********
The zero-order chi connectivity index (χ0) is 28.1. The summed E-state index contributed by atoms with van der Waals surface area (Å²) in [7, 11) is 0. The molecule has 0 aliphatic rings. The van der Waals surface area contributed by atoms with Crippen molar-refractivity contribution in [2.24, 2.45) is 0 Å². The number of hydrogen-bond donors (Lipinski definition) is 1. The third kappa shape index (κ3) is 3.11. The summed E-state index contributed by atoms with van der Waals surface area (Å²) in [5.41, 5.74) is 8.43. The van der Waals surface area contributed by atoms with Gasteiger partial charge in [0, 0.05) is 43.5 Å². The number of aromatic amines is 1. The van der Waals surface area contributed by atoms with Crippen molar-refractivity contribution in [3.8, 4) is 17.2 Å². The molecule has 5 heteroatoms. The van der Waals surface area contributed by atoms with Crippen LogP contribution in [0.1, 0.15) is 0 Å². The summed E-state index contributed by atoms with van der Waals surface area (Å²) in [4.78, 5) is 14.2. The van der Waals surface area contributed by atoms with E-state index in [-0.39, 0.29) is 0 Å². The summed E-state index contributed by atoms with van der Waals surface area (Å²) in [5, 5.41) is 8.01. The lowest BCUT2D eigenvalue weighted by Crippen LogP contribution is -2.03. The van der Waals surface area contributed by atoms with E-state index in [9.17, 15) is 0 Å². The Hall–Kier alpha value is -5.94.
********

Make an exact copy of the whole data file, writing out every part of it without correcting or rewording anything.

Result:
The zero-order chi connectivity index (χ0) is 28.1. The summed E-state index contributed by atoms with van der Waals surface area (Å²) in [7, 11) is 0. The molecule has 0 aliphatic rings. The van der Waals surface area contributed by atoms with Crippen molar-refractivity contribution in [2.24, 2.45) is 0 Å². The number of hydrogen-bond donors (Lipinski definition) is 1. The third kappa shape index (κ3) is 3.11. The summed E-state index contributed by atoms with van der Waals surface area (Å²) in [5.41, 5.74) is 8.43. The van der Waals surface area contributed by atoms with Gasteiger partial charge in [0, 0.05) is 43.5 Å². The number of aromatic amines is 1. The van der Waals surface area contributed by atoms with Crippen molar-refractivity contribution in [3.8, 4) is 17.2 Å². The molecule has 5 heteroatoms. The van der Waals surface area contributed by atoms with Crippen LogP contribution in [0.1, 0.15) is 0 Å². The summed E-state index contributed by atoms with van der Waals surface area (Å²) in [4.78, 5) is 14.2. The van der Waals surface area contributed by atoms with E-state index in [-0.39, 0.29) is 0 Å². The summed E-state index contributed by atoms with van der Waals surface area (Å²) in [5, 5.41) is 8.01. The lowest BCUT2D eigenvalue weighted by Crippen LogP contribution is -2.03. The van der Waals surface area contributed by atoms with E-state index in [9.17, 15) is 0 Å². The Hall–Kier alpha value is -5.94.